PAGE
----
We invented a new game called “Spot the Secret Service”. We thought we were pretty good at it. We probably have no idea what we are talking about.

We met a Harry Stalker. That was something.

I loved how family-driven this event was. Each athlete was invited to bring along 2 or 3 supporters with them. It added a completely different dimension to the Games.

The best part of being away and working myself into the ground for 2 weeks is coming home to cuddles and hugs from my people.

Invictus Toronto 2017?

Orlando OUT #boom.
Orlando OUT #boom.


Family, Kids, Random, Travel, weekend

I did what the Lululemon bag said to.

one thing a day

It’s true. There are things that scare me. One of which consists in sleeping on the ground surrounded by a millimetre of nylon, with 3 children. I’m a creature of comfort, so forgive me if I prefer to parent my children in the comforts of my home, knowing that I get to collapse into my cozy bed at the end of the day.

When friends planned a camping/biking trip a few months back, I thought little of saying YES. In fact, I kind of forgot about it until the week before — when I realized I’d have to borrow a LOT of gear and then started checking the weather like some crazy person (or like a triathlete with a race coming up).

I had mentally decided to pull the plug on the whole adventure until the morning we left… the weather looked bad, we were all tired and at each others throats. So that was when I pulled on my big girl pants, packed the truck and… followed friends up the Forest Service Road to our destination because I was sure that  1) I was bound to get lost 2) I’d get a flat in the middle of nowhere and 3) I’d get eaten by bears which fixing the flat.

What do you know – none of those things happened and we had a fantastic weekend. I even – dare I say – enjoyed the sleeping on the ground wrapped in nylon.

The riding was spectacular and hard and fun and I’m pining to go back. The kids were happy, dirty, tired and ate meals with their helmets on their heads between bike laps. My friends bent over backwards to help me manage the team and give me the chance to ride.

And at the end of it all, I was brave enough to do the drive home down the service road all alone. We only got lost once.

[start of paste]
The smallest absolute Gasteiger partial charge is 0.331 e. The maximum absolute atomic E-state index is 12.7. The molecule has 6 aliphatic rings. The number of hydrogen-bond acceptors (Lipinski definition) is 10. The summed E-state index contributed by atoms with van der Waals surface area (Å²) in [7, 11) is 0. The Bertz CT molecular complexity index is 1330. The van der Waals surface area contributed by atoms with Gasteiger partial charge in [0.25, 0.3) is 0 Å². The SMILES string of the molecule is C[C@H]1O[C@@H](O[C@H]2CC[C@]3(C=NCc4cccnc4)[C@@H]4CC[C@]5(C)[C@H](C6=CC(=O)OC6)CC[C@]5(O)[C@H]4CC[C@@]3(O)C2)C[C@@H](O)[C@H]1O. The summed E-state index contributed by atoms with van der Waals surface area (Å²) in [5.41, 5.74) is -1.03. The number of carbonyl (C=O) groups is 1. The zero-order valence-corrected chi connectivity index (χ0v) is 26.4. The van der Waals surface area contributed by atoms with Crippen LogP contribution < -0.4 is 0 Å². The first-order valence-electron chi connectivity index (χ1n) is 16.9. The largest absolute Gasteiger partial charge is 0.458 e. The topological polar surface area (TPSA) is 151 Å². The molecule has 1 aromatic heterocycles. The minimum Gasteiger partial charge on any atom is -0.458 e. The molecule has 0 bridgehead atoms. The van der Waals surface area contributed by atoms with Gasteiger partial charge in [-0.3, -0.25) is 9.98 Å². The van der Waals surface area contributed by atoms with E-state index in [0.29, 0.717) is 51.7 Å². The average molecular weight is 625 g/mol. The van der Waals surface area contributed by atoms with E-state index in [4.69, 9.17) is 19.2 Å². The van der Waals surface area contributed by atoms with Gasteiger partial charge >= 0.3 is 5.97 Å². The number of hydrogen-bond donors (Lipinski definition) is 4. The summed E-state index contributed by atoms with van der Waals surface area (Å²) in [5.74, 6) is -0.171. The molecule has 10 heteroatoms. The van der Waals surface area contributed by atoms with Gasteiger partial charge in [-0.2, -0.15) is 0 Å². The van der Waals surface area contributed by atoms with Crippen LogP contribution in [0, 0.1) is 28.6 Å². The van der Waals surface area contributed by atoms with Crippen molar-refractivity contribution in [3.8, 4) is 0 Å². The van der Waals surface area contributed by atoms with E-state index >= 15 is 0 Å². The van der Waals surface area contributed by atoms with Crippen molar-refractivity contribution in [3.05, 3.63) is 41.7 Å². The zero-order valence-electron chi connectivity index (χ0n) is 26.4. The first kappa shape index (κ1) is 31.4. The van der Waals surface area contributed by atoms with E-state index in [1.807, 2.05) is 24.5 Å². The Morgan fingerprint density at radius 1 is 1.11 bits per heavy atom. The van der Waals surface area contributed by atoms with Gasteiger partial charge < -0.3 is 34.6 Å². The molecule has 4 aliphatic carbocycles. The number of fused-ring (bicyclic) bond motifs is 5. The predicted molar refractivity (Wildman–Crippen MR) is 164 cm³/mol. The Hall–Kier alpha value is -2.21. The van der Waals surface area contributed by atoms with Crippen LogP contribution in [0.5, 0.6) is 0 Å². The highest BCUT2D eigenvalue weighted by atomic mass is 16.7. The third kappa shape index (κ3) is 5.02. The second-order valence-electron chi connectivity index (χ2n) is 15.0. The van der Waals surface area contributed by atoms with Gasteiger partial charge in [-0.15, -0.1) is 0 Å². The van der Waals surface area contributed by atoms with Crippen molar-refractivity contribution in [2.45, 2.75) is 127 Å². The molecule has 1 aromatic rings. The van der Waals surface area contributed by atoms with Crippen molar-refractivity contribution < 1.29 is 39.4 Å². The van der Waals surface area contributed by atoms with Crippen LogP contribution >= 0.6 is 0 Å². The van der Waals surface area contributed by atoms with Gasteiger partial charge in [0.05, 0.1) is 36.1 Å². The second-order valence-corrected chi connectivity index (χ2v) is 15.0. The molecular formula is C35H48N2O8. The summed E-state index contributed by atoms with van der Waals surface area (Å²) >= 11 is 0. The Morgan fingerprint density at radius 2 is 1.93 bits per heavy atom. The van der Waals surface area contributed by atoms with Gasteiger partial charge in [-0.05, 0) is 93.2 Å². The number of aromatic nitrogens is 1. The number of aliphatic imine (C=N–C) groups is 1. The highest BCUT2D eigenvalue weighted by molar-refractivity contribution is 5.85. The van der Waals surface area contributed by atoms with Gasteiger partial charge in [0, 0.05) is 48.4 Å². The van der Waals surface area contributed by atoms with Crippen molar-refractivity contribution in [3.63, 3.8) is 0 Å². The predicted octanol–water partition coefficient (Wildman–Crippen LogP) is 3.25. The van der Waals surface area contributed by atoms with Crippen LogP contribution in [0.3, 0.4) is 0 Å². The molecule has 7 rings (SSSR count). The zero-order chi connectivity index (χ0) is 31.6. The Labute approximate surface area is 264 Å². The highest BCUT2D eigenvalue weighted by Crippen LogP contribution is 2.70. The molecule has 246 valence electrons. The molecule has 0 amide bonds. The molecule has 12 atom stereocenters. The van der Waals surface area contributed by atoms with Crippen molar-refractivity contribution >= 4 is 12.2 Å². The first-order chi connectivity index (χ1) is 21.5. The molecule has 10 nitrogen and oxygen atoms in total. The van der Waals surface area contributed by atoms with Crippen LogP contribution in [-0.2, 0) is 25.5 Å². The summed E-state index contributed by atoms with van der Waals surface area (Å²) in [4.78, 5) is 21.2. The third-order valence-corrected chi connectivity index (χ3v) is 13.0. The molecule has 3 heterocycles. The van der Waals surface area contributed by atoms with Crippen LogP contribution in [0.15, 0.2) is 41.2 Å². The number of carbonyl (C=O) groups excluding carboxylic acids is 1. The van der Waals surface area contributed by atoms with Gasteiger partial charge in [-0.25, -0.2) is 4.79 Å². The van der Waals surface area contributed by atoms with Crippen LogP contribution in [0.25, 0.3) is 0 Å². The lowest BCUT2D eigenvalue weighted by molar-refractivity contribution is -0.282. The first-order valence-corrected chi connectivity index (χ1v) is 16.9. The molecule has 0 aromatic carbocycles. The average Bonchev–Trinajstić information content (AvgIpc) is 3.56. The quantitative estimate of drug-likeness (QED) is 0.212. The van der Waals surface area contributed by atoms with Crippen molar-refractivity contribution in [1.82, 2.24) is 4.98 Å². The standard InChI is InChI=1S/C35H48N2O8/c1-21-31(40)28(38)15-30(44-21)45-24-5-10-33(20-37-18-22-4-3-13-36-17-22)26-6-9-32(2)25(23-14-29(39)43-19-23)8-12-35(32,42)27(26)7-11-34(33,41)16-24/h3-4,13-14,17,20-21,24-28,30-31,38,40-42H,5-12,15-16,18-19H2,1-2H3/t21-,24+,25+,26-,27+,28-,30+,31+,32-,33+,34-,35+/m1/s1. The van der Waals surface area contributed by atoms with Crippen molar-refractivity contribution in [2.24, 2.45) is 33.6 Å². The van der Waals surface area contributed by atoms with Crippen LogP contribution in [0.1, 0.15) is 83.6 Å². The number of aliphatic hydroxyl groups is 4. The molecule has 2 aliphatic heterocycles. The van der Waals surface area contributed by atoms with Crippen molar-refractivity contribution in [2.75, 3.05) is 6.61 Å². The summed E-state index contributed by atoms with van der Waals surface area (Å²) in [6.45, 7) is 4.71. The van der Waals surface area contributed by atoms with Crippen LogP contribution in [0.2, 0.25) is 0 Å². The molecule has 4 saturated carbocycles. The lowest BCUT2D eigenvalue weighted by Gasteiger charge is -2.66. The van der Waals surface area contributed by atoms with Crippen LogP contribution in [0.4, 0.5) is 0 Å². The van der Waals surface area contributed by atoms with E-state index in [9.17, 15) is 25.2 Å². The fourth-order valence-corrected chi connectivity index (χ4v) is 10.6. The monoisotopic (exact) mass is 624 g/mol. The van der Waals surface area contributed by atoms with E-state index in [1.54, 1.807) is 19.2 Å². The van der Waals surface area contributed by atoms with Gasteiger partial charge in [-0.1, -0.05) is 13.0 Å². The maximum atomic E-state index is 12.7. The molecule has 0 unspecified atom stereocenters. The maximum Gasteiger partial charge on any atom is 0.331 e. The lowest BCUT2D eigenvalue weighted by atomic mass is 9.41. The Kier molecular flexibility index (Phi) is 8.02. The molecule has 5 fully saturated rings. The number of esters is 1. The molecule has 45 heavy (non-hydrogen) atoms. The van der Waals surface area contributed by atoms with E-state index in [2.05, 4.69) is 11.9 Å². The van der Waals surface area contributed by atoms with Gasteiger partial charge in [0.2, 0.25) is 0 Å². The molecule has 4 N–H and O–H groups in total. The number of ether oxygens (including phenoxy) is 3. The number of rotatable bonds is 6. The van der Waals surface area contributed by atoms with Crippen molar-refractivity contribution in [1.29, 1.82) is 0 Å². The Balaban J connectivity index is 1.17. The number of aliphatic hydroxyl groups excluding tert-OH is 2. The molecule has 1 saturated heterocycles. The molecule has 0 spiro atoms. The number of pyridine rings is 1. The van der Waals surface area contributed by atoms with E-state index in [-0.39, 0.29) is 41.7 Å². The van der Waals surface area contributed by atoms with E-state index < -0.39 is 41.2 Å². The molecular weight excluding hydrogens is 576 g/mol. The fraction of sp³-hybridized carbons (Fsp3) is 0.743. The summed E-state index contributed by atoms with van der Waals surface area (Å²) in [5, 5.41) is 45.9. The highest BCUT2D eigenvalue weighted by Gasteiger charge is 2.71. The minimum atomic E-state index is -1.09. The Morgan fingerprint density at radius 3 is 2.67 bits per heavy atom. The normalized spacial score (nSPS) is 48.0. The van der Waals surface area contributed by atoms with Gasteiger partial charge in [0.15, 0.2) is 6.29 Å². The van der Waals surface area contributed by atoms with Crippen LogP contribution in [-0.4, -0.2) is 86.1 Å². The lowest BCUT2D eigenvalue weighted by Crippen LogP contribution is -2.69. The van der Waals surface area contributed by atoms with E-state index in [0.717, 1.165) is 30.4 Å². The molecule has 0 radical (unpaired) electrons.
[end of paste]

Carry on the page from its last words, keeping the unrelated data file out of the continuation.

Race Report, Racing, Travel, Triathlon


If we are social media pals, you may have noticed that I broke all kinds of posting rules a few weeks ago by bombarding my feed with pictures of Liz and I on a training trip to Sunny Southern California.

The purpose of the trip was two-fold: log some big miles, and race in the hot, hot desert sun at Desert International Tri.

I was going to write up some kind of recap of the week but Liz did a WAY better job than I ever could, and you can read about it here.  I will, however, bombard you with more pictures and my own race report.

Not unlike Liz, my level of caring about this race was hovering somewhere between “F&^ it” and “Can’t I just stay in bed?”, particularly when we got up in the morning, in the desert, to the sound of pouring rain on the roof.  Do you know what rain in the desert after jamming Instagram with pics of sunshine is? This is what it is:



Hinduism, Buddhism. action, seen as bringing upon oneself inevitableresults, good or bad, either in this life or in a reincarnation: inHinduism one of the means of reaching Brahman.

Compare bhakti (def 1), jnana.

Theosophy. the cosmic principle according to which each person isrewarded or punished in one incarnation according to that person’sdeeds in the previous incarnation.

fate; destiny.


the good or bad emanations felt to be generated by someone or something:

Lets get out of here. This place has bad karma.

So anyway, yeah. It was raining. Hard. Oh well. We hearty Canadians squeezed into wetsuits, high-fived and got it done. Here’s how it went down for me.

Swim: I do believe that while my swim is improving, I still swam like an inebriated eel.  The saving grace is that I got through transition quickly and out on the bike efficiently.

Bike: The bike was totally flat, which usually puts me at a bit of a disadvantage, what with my huge size and all. I much prefer a course that has big hills on which I can pass all those big boys. No matter, I put my head down and pedaled my gradually freezing self to the transition. I didn’t race with a watch or a bike computer, so I didn’t really know where I stood. I just know that no girls passed me, so that was good.

When I got back to transition, lo and behold, there were no other bikes there. Neat! I fumbled to take off my helmet and shoes and off I went with frozen feet and hands.

Run: Also totally flat, also not my fave. I was off in lala-land for most of it, picking people off and focusing on moving my frozen feet. I finally warmed up for the last 3kms, passed Bobby within sight of the finish line (sorry, Bobby!) and managed to win my age group. So yay me!

There was no loitering post-race. We had one mission and one mission only in mind: In n Out burger.
Mission? Accomplished.


Race Report, Racing, Running, Travel

Because we can’t just sit on a beach, apparently.